Khan Academy has provided a very helpful video, "SOPA and PIPA : What SOPA and PIPA are at face value and what they could end up enabling", explaining how SOPA and PIPA would work. It gives the lie to those supporters of the bills who claim it is targeting *only* foreign and illegal sites. Khan Academy, the famous non-profit
educational site, shows how this "shoot-first, ask-questions-later" legislation could affect YouTube, Facebook or CNN, any site with user-generated content.
I hope journalists and members of Congress in particular will view the video, because he goes through the wording of the proposed bills, bit by bit. It's the best I've seen, by far. And for the rest of us, if we see journalists making mistakes in covering this story, why not let them know about this resource in a friendly way?
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And here's how Sir Tim Berners Lee, the "father of the internet", views SOPA, as reported by Nick Farrell at Fudzilla:
Sir Tim said that the US plans were undemocratic and violate human rights.
And here's an open letter to Washington from some artists who make their living from their creative work, expressing their concerns about SOPA and PIPA. An excerpt:
As major websites including Wikipedia blacked out in protest overnight, the web's creator, Sir Tim-Berners Lee, urged people to let their feelings be known to block it before it is enacted.
"It affects all the stuff on the internet working and something which would affect what you want to connect to, where you want to connect to," Sir Tim said.
He said that if Internet users were in American they should call somebody or send an email to protest against these (censorship) bills because they have not been put together to respect human rights as is appropriate in a democratic country.
Sir Tim's call to arms was made at IBM's annual Lotusphere conference, held in the southern, state of Florida.
We, along with the rest of society, have benefited immensely from a free and open Internet. It allows us to connect with our fans and reach new audiences. Using social media services like Facebook, Twitter and YouTube, we can communicate directly with millions of fans and interact with them in ways that would have been unimaginable just a few years ago. And when some claim it only affects foreign websites, what do they mean *only*? Here's Michael Geist on what SOPA would mean for Canada:
We fear that the broad new enforcement powers provided under SOPA and PIPA could be easily abused against legitimate services like those upon which we depend. These bills would allow entire websites to be blocked without due process, causing collateral damage to the legitimate users of the same services - artists and creators like us who would be censored as a result.
We are deeply concerned that PIPA and SOPA's impact on piracy will be negligible compared to the potential damage that would be caused to legitimate Internet services. Online piracy is harmful and it needs to be addressed, but not at the expense of censoring creativity, stifling innovation or preventing the creation of new, lawful digital distribution methods.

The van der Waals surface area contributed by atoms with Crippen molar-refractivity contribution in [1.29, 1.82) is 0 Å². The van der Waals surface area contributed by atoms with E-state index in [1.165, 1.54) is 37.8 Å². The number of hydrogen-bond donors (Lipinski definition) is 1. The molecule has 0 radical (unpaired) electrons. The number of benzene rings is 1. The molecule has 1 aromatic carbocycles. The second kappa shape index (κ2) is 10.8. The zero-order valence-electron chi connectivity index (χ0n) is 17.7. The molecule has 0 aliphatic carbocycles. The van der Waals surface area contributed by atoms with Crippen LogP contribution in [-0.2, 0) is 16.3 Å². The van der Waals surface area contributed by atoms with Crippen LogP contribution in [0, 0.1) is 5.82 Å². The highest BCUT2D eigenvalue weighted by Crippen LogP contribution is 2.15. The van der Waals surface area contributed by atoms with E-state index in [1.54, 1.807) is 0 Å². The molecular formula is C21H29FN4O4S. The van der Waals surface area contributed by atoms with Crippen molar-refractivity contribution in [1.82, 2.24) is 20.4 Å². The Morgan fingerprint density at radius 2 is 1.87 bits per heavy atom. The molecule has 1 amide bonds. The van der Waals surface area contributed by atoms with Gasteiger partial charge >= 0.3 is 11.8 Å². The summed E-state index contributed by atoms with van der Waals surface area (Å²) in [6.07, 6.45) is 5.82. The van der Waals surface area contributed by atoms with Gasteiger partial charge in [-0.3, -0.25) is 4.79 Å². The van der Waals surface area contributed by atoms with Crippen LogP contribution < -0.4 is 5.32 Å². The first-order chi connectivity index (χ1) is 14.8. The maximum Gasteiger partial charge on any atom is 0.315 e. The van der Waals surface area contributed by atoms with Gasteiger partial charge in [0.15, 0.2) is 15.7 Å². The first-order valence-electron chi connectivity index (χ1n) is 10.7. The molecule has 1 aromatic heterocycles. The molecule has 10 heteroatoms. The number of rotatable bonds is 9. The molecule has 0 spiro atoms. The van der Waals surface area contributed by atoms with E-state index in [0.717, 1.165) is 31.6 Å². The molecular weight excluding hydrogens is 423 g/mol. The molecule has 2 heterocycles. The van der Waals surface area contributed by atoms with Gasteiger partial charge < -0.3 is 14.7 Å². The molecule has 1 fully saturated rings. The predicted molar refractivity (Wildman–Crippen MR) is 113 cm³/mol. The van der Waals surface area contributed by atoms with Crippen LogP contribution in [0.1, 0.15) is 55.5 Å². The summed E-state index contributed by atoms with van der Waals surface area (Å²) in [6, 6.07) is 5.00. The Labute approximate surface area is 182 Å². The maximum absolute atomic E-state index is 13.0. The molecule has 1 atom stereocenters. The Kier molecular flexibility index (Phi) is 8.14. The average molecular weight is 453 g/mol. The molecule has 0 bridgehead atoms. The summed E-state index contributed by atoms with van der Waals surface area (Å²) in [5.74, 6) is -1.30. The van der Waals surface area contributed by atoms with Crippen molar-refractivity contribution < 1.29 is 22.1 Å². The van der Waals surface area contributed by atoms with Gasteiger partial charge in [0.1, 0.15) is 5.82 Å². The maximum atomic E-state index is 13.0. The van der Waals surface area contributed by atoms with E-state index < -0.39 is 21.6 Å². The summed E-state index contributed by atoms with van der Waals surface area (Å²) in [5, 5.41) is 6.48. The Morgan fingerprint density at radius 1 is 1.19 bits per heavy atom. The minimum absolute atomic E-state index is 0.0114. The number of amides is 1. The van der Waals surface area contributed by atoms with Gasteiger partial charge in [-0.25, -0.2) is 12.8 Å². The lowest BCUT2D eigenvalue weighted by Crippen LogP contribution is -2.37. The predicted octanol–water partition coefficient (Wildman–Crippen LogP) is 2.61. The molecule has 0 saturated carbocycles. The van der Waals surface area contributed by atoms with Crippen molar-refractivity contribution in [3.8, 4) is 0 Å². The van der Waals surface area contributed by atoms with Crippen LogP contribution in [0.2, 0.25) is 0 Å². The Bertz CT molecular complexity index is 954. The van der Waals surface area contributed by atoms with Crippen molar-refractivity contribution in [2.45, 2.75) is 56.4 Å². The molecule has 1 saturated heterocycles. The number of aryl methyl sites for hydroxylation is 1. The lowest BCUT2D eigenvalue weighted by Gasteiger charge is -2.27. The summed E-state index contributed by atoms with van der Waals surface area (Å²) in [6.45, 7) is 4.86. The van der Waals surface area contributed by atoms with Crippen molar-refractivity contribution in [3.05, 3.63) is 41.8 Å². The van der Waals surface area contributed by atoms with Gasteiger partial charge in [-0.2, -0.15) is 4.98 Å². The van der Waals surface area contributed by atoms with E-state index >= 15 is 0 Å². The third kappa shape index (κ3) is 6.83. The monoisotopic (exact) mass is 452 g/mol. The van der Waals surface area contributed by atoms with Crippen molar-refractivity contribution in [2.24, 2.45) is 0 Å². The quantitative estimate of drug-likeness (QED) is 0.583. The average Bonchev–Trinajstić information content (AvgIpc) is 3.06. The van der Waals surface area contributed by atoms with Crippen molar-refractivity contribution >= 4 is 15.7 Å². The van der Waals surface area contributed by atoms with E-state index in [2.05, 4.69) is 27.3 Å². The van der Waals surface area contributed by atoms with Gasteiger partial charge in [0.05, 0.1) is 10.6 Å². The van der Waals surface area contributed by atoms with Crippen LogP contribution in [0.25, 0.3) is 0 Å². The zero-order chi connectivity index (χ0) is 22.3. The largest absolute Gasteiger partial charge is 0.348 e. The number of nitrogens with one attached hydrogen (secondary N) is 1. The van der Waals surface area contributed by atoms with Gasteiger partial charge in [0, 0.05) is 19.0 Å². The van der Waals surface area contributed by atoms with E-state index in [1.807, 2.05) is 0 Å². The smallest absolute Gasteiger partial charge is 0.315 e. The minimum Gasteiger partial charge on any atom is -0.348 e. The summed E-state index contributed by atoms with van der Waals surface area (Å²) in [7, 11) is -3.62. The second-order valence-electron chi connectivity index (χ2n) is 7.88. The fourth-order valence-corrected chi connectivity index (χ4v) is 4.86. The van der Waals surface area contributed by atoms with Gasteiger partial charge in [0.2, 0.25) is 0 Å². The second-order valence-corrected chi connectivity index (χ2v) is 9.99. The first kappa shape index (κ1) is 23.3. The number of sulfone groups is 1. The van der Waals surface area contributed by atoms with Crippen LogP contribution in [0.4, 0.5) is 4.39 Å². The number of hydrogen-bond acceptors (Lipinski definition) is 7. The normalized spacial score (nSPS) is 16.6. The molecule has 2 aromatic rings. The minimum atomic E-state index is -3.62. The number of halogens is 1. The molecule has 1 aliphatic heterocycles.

Canadian copyright expert and University of Ottawa law professor Michael Geist says the Stop Online Piracy Act (SOPA), also known as House Bill 3261, would have the power to work in Canada, shutting down websites for copyright infringement even if they aren't running afoul of Canadian laws.
"...even if they aren't running afoul of Canadian laws."
"The goal in many ways of SOPA is to reach beyond the borders of the United States," Geist said. "It's Canadian sites and sites around the world that would find themselves a target for these kinds of actions."
As for US law, here's the description of two
letters sent to Congress from two lawyers, Laurence Tribe and Marvin Ammori. Both write that the bills would violate the First Amendment, essentially for being overbroad, and criticize the penalties framework. The introduction:
Today, both Professor Laurence Tribe and I submitted letters and legal memoranda to Congress explaining that proposed copyright legislation would violate the First Amendment and be struck down in court. (His letter is available here, and mine is available here.)... Both letters are PDFs. So, when folks continue to allege that the bills target only illegal foreign sites, do they know better?
From a free speech perspective, the problem with SOPA and PROTECT IP can be stated simply. The bills are not limited; they’re sledgehammers not scalpels.
They do not, as often advertised by the copyright industry, merely target foreign “rogue” sites like the Pirate Bay. They are not even limited to sites guilty of any copyright infringement, direct or even contributory infringement. Instead, the bills would extend not only to foreign but also to domestic websites that merely “facilitate” or “enable” infringement. Thus, in their language, the bills target considerable protected speech on legitimate sites such as YouTube, Twitter, and Facebook. The bills also affect non-infringing speech by search engines, advertisers, and domain name providers.
Coupled with this overbroad scope, the bills authorize remedies that lack the usual procedural safeguards, ensuring that even more protected, non-infringing speech will be restricted. Even though a judicial determination is generally required to remove speech from circulation, the House version empowers copyright-holders to send notices to payment processors and advertisers to shut off funding for non-infringing sites that meet the bill’s broad definitions. The bills also encourage over-enforcement by making companies immune from suit for mistakenly punishing sites outside even the bills’ over-expansive scope.